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15. political discourseinthenewskb

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KB symposium historische kranten als big data,
Den Haag, 24 maart 2015

Published in: Government & Nonprofit
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15. political discourseinthenewskb

  1. 1. Political Discourse in the News 
 (and other studies) Antske Fokkens, VU University Amsterdam
 Political discourse in the News is joint work with: Ellis Aizenberg, Wouter van Atteveldt, Carlotta Cassimassima, Franz-Xaver Geiger, Laura Hollink, Annick van der Peet, Chantal van Son
  2. 2. Overview • Introduction • Interdisciplinary research & research questions • Text analysis • From basic to complex: possibilities and challenges • Methodological issues • Conclusion
  3. 3. Introduction • Interdisciplinary research: • Social Science: manual annotation, research questions • Humanities: research questions • Computer Science: modeling, visualization • Computational Linguistics: text analysis
  4. 4. Introduction • Research questions: • Has personalization increased in political news? • What trends do we see in reported political conflicts? • How does news reporting relate to the parliamentary debates? • What perspectives are expressed by news (explicitly and implicitly)?
  5. 5. Approaches • Manual annotations: • Expert (communication science researchers and Master students) • Crowd (crowdsourcing) • Automatic annotation: • Basic as well as advanced NLP approaches
  6. 6. Text analysis • AmCAT (Wouter van Atteveldt): • Open source infrastructure that facilitates large-scale analysis and manual content analysis of text • BiographyNet/NewsReader pipeline (Piek Vossen’s cltl group): • NLP modules for event (and event relation) extraction & named entity recognition and disambiguation • OpeNER tools (Piek Vossen’s cltl group): • Sentiment analysis and opinion mining
  7. 7. Basic methods • Counting: • occurrences of names in text • identifying words from word lists (e.g. sentiment words) • Topic modeling (e.g. LDA)
  8. 8. Basic methods • Can easily be run on large datasets • Can address research questions (e.g. Aizenberg (2014) shows increase of personalization) • Limited to overall trends and tendencies • For some tasks, high risk of unreliable results: • e.g. erg is listed with ‘negative sentiment’
  9. 9. More advanced analyses
  10. 10. More advanced analyses • Can provide more detailed insight into the content of the text • Scalability becomes an issue (several complex language models) • to illustrate: • +/- 5 minutes per article (regular university cluster) • 11 days for 1.3 million articles on Hadoop cluster at SURFsara • Accuracy can be low for difficult tasks and because errors ‘pile up’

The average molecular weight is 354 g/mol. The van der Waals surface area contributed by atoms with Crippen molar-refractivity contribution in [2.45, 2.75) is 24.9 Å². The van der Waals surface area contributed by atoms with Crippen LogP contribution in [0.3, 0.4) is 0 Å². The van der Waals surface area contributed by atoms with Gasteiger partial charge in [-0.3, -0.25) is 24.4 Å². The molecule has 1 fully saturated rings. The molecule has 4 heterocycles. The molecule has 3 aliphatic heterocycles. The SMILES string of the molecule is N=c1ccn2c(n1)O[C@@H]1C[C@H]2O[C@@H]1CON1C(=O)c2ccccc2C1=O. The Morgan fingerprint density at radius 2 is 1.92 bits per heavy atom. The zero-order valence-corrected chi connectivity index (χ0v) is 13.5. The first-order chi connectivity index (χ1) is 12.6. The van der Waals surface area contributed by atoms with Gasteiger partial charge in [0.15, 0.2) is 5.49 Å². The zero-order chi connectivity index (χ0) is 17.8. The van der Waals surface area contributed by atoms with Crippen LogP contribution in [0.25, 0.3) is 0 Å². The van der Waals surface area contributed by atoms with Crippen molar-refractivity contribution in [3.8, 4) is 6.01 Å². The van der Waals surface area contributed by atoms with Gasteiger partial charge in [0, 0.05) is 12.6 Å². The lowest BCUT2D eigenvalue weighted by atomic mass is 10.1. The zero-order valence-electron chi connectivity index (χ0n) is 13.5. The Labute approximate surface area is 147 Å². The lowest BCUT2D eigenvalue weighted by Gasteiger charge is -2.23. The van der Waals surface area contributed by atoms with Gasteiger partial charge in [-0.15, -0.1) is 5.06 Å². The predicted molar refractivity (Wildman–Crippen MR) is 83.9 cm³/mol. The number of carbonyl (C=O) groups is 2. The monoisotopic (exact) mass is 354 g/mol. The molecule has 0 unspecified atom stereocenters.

11. 11. Methodological issues • Data interpretation • Biases • Example: OCR
  12. 12. Data interpretation • Basic methods: • results from counts are clear, but what do they say? • More advanced methods: • attempt to provide semantic interpretations, but what is the accuracy of the tools?
  13. 13. Biases • One way to deal with errors is to assume that it is just noise in a large pile of data • This assumption works, if errors are equally distributed across classes/information that matter for the research question • For instance, counting sentiment related terms: • are the lists for negative and positive terms of comparable quality? • does one of the list contain more ambiguous terms than the other?
  14. 14. Bias example OCR • Data from the KB still have some issues with OCR • There tend to be more issues with older data • Imagine we investigate whether emotional expressions in text increased over time:
 
 Does worse OCR lead to a lower percentage of identification in older text?
  15. 15. Dealing with biases • We cannot exclude the risk of biases completely • We can: • try to make sure researchers using output are aware of the details of the method (raise awareness of possible biases) • carry out both intrinsic and extrinsic evaluation, i.e. explicitly investigate the influence of a bias on overall results
  16. 16. Conclusion • Several research directions where technology (including NLP, linked data, visualizations) is used to support research in Humanities and Social Sciences • NLP approaches vary from basic to complex pipelines carrying out several steps • Basic approaches can easily be applied to large datasets are transparent, but do not say much • More advanced approaches provide detailed information, but cannot easily be applied to large sets and are less transparent • Insight into how data was processed and both intrinsic and extrinsic evaluation is needed to raise awareness about (or even avoid?) biases
  17. 17. Thank you!
  18. 18. References • AmCAT: http://vanatteveldt.com/amcat/ • BiographyNet/NewsReader pipeline: • Rodrigo Agerri et al. (2015). Event Detection version 2.2. NewsReader Deliverable 4.2.2. http://www.newsreader-project.eu/files/2012/12/NWR-D4-2-2.pdf • Methodological issues: • Antske Fokkens, Serge ter Braake, Niels Ockeloen, Piek Vossen, Susan Legêne and Guus Schreiber. 2014. BiographyNet: Methodological issues when NLP supports historical research. Proceedings of LREC 2014.
 http://www.lrec-conf.org/proceedings/lrec2014/pdf/1103_Paper.pdf • Niels Ockeloen, Antske Fokkens, Serge ter Braake, Piek Vossen, Victor de Boer, Guus Schreiber, and Susan Legêne. 2013. BiographyNet: Managing Provenance at multiple levels and from different perspectives. Proceedings of Linked Science 2013. http://linkedscience.org/wp-content/uploads/2013/04/paper7.pdf

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